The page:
But, for whatever reason, she decided that she would not, under ANY circumstances, let the convict get those books, even if she had to make up her own rules as she went along. She told the convict that he couldn’t have them, because they had come from, a church. The convict calmly and rationally… okay, okay… somewhat rationally and none-too calmly explained that he had many times been sent books by churches. “Yes, my little deary,” she crowed, “but those were RELIGIOUS books.” The convict couldn’t think of anything to say to this, so he went and found the Book of Rules. When he showed her the rule that civic organizations [like churches] could send reference materials like law books], Witch Feldhausen became enraged. “Shut your mouth!” she screamed at the poor, little convict in her most shrill and ear-piercing voice. [Yes, those were her actual words.] Then she schemed a moment and with w knowing smirk, she cooed, “We’ll just let the Director’s Review Committee in Huntsville decide what to do about this.” And with that, she slammed the little mailroom window shut, right in the convict’s face.

Then Witch Feldhausen wrote out a one-sided and utterly biased account of all that had transpired and emailed it to the Director’s Review Committee. The convict waited for their answer, and it finally came. Of course, since they had only seen what the wicked witch had wanted them to see, instead of the facts, the Director’s Review Committee sided with, the witch and told the convict he couldn’t have the Probate Code. In fact, because Witch Feldhausen’s position was so tenuous in regards to the rules backing their decision, the Director’s Review Committe issued a special decree known as an Inter-Office Communication. It was an email sent to ALL the prisons in Texas, and it said the TDCJ would no longer let churches send ANY material to prisoners that was not specifically religious in nature. With one stroke of the pen, the wicked witch had not only managed to keep the Probate Code out of the convict’s hands, but had also denied many types of profitable literature to inmates all over the land of Texas for many years to come. The only thing left to do, thought the convict, was to send the books back to the Cleric, where they had come from.

All of a sudden, there was a glimmer of hope. As it turned out, the evil, wicked Witch Feldhausen was about to go on a long journey to the enchanted land of Retirement. Just days after she’d so badly used the convict about the Probate Code, she was gone forever. Not only that, but it also was discovered that the Probate Code didn’t have to be sent back to the sender, after all. It could be sent anywhere as long as the convict could pay for the stamps. So after much thought, the convict sent the Probate Code to the land of Missouri, where a good and very wise witch lived. There she had access to Bookstore, which was a wonderous spell that would magically open up the TDCJ to ALL kinds of books, as long as they didn’t have pictures of naked people, or talk about how to commit crimes or make or repair guns, or glorify violence, or contain scenes of rape… well, you get the idea. As long as Probsae Code came from the Bookstore, the wonderful ladies who had so recently been set free from the oppresive tyranny of Witch Feldhausen in the mailroom could let the Probate Code come in the convict’s heart rejoiced. He gathered up $5 worth of stamps (which is WAY too much money to send “media mail”) and sent the Probate Code off to the good witch. Lickety split, Probate Code was sent from a real honest-to-goodnes Bookstore, and off they went again, zigging and zagging all about the country, headed for the wild, adventerous land of Texas and the convict who needed help to find the treasure.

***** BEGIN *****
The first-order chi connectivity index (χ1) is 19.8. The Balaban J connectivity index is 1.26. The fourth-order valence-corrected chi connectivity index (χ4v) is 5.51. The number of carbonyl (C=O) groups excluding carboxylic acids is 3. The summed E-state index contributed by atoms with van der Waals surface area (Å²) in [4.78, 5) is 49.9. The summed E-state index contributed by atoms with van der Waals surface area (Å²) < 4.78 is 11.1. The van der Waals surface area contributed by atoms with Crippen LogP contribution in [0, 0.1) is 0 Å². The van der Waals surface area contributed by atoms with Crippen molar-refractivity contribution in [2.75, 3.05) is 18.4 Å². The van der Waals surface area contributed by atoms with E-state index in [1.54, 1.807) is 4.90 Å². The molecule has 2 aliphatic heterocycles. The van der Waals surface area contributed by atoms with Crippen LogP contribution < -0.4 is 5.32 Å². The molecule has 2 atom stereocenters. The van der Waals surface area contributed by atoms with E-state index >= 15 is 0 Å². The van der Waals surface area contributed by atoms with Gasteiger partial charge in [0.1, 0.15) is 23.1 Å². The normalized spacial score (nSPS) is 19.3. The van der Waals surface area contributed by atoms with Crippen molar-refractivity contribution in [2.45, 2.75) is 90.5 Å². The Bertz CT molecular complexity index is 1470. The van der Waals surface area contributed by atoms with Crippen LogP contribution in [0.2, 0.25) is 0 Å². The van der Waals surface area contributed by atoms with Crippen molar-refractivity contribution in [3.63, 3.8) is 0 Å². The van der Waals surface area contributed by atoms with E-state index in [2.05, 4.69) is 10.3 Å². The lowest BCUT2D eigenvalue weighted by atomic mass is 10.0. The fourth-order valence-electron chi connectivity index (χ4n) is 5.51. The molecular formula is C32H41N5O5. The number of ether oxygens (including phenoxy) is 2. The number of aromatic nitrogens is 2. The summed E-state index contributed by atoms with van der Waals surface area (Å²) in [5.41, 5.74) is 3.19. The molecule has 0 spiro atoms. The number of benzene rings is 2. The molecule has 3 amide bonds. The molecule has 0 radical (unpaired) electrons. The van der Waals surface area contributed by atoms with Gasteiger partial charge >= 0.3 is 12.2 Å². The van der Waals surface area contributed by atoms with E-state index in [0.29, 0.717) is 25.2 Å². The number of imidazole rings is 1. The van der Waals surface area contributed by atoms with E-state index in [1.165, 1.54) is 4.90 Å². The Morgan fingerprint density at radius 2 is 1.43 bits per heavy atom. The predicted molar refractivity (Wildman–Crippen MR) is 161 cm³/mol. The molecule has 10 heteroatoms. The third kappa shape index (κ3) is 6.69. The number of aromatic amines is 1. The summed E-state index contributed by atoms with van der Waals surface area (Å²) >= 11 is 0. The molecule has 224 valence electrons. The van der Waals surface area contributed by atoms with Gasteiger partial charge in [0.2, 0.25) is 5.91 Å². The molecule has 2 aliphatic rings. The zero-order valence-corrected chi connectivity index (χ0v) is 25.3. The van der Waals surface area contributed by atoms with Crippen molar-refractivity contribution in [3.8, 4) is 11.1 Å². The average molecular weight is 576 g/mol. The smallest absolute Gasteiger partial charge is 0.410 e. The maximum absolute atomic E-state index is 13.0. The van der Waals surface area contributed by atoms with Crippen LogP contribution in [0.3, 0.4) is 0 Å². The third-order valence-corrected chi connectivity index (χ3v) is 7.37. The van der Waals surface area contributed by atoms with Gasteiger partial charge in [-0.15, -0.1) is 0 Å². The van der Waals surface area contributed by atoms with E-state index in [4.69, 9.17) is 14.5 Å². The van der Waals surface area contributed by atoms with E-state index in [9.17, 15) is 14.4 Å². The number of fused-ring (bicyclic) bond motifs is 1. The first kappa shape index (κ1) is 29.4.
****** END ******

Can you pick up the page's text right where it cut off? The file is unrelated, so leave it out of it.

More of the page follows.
Alas, wicked Witch Feldhausen must have cast one last, powerful spell over the books before she’d left on her journey trying to prevent Probate Code from ever reaching the convict, for in order for them to return to the prison, they would have to pass through a mail-portal in the city of Corpus Christi. Just as Probate Code was on its way, Corpus Christi was hit by a violent and terrible hurricane named Harvey. Several people lost their lives, and many, many more were sadly displaced from their beloved homes. The convict watched on the magical idiot box as rains and fierce floods tore people’s lives apart. But, as we all know, Corpus Christi means “Body of Christ” in Latin, and there is nothing more wonderful or powerful than the Body of Christ. He was the most powerful of all that ever was or will be, much less a wicked witch. Sure enough, even after passing through the terrible storm, the Probate Code made its way into the hands. of the convict.

With the Probate Code before him at last, thie convict was able to navigate to Maze of Courts and find his poor parent’s treasure which they had left for him before going on to the next world, where the Body of Christ is more powerful still, if that were even possible. And the convict was so very grateful to his friends, the cleric and the good witch from Missouri, and to the mailroom ladies who were nice indeed. And he lived happify ever after he made parole.


Los Abogados
  • Francisco Hernandez
  • Daniel Hernandez
  • Phillip Hall
  • Rocio Martinez